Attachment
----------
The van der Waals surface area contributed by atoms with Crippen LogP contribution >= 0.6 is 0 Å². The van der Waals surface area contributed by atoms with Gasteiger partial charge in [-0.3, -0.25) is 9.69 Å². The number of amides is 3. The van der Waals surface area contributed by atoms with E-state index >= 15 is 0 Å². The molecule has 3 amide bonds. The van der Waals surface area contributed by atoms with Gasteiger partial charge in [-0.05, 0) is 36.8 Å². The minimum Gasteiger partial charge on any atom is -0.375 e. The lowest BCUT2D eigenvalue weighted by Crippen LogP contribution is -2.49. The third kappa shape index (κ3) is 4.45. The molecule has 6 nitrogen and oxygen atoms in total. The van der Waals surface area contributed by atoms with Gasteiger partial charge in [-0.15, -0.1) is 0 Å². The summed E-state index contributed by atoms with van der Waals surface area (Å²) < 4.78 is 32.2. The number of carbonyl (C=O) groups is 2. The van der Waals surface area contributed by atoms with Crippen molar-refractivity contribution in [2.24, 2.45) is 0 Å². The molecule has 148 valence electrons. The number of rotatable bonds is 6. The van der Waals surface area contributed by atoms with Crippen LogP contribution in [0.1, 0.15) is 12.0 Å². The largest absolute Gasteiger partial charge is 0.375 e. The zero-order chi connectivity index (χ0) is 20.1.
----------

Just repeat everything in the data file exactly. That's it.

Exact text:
The van der Waals surface area contributed by atoms with Crippen LogP contribution >= 0.6 is 0 Å². The van der Waals surface area contributed by atoms with Gasteiger partial charge in [-0.3, -0.25) is 9.69 Å². The number of amides is 3. The van der Waals surface area contributed by atoms with E-state index >= 15 is 0 Å². The molecule has 3 amide bonds. The van der Waals surface area contributed by atoms with Gasteiger partial charge in [-0.05, 0) is 36.8 Å². The minimum Gasteiger partial charge on any atom is -0.375 e. The lowest BCUT2D eigenvalue weighted by Crippen LogP contribution is -2.49. The third kappa shape index (κ3) is 4.45. The molecule has 6 nitrogen and oxygen atoms in total. The van der Waals surface area contributed by atoms with Gasteiger partial charge in [-0.15, -0.1) is 0 Å². The summed E-state index contributed by atoms with van der Waals surface area (Å²) < 4.78 is 32.2. The number of carbonyl (C=O) groups is 2. The van der Waals surface area contributed by atoms with Crippen molar-refractivity contribution in [2.24, 2.45) is 0 Å². The molecule has 148 valence electrons. The number of rotatable bonds is 6. The van der Waals surface area contributed by atoms with Crippen LogP contribution in [0.1, 0.15) is 12.0 Å². The largest absolute Gasteiger partial charge is 0.375 e. The zero-order chi connectivity index (χ0) is 20.1.